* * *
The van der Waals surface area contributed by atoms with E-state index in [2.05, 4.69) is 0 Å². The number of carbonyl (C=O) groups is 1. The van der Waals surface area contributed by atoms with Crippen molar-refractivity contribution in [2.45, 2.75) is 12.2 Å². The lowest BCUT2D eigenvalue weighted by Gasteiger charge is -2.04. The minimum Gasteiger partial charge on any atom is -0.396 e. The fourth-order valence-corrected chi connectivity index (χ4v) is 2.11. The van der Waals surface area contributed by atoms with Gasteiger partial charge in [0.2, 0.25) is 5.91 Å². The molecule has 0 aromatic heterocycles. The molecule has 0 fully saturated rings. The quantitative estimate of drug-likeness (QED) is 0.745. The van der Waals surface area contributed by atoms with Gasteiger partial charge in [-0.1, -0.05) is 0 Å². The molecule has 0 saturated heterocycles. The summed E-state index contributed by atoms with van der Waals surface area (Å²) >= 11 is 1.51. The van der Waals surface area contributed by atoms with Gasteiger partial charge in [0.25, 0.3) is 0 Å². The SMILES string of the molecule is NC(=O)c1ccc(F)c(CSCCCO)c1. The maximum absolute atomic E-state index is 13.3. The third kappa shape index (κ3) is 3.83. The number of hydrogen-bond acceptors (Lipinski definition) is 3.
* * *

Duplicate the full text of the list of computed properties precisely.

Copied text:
The van der Waals surface area contributed by atoms with E-state index in [2.05, 4.69) is 0 Å². The number of carbonyl (C=O) groups is 1. The van der Waals surface area contributed by atoms with Crippen molar-refractivity contribution in [2.45, 2.75) is 12.2 Å². The lowest BCUT2D eigenvalue weighted by Gasteiger charge is -2.04. The minimum Gasteiger partial charge on any atom is -0.396 e. The fourth-order valence-corrected chi connectivity index (χ4v) is 2.11. The van der Waals surface area contributed by atoms with Gasteiger partial charge in [0.2, 0.25) is 5.91 Å². The molecule has 0 aromatic heterocycles. The molecule has 0 fully saturated rings. The quantitative estimate of drug-likeness (QED) is 0.745. The van der Waals surface area contributed by atoms with Gasteiger partial charge in [-0.1, -0.05) is 0 Å². The molecule has 0 saturated heterocycles. The summed E-state index contributed by atoms with van der Waals surface area (Å²) >= 11 is 1.51. The van der Waals surface area contributed by atoms with Gasteiger partial charge in [0.25, 0.3) is 0 Å². The SMILES string of the molecule is NC(=O)c1ccc(F)c(CSCCCO)c1. The maximum absolute atomic E-state index is 13.3. The third kappa shape index (κ3) is 3.83. The number of hydrogen-bond acceptors (Lipinski definition) is 3.